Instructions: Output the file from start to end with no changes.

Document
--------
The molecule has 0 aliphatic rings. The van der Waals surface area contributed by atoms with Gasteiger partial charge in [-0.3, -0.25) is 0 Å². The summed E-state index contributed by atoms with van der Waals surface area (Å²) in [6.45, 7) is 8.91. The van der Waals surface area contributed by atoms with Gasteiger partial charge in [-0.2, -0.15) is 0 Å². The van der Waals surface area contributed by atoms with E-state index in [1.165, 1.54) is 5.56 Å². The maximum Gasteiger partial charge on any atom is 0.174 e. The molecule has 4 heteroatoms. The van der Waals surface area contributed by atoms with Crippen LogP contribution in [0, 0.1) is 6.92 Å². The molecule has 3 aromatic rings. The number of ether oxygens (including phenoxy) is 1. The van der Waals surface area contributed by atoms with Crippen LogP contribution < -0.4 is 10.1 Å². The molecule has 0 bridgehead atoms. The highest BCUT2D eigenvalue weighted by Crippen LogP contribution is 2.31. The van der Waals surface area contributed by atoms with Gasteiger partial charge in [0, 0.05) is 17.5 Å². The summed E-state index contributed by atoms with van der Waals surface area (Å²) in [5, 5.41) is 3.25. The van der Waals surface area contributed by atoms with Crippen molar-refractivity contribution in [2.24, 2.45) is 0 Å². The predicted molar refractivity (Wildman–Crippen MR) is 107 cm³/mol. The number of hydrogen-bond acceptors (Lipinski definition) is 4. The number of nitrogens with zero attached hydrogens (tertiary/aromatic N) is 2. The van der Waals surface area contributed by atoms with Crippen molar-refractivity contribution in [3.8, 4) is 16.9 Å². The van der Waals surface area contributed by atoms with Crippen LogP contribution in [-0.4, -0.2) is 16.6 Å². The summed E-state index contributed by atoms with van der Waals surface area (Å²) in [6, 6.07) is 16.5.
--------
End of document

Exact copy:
The molecule has 0 aliphatic rings. The van der Waals surface area contributed by atoms with Gasteiger partial charge in [-0.3, -0.25) is 0 Å². The summed E-state index contributed by atoms with van der Waals surface area (Å²) in [6.45, 7) is 8.91. The van der Waals surface area contributed by atoms with Gasteiger partial charge in [-0.2, -0.15) is 0 Å². The van der Waals surface area contributed by atoms with E-state index in [1.165, 1.54) is 5.56 Å². The maximum Gasteiger partial charge on any atom is 0.174 e. The molecule has 4 heteroatoms. The van der Waals surface area contributed by atoms with Crippen LogP contribution in [0, 0.1) is 6.92 Å². The molecule has 3 aromatic rings. The number of ether oxygens (including phenoxy) is 1. The van der Waals surface area contributed by atoms with Crippen LogP contribution < -0.4 is 10.1 Å². The molecule has 0 bridgehead atoms. The highest BCUT2D eigenvalue weighted by Crippen LogP contribution is 2.31. The van der Waals surface area contributed by atoms with Gasteiger partial charge in [0, 0.05) is 17.5 Å². The summed E-state index contributed by atoms with van der Waals surface area (Å²) in [5, 5.41) is 3.25. The van der Waals surface area contributed by atoms with Crippen molar-refractivity contribution in [2.24, 2.45) is 0 Å². The predicted molar refractivity (Wildman–Crippen MR) is 107 cm³/mol. The number of hydrogen-bond acceptors (Lipinski definition) is 4. The number of nitrogens with zero attached hydrogens (tertiary/aromatic N) is 2. The van der Waals surface area contributed by atoms with Crippen molar-refractivity contribution in [3.8, 4) is 16.9 Å². The van der Waals surface area contributed by atoms with Crippen LogP contribution in [-0.4, -0.2) is 16.6 Å². The summed E-state index contributed by atoms with van der Waals surface area (Å²) in [6, 6.07) is 16.5.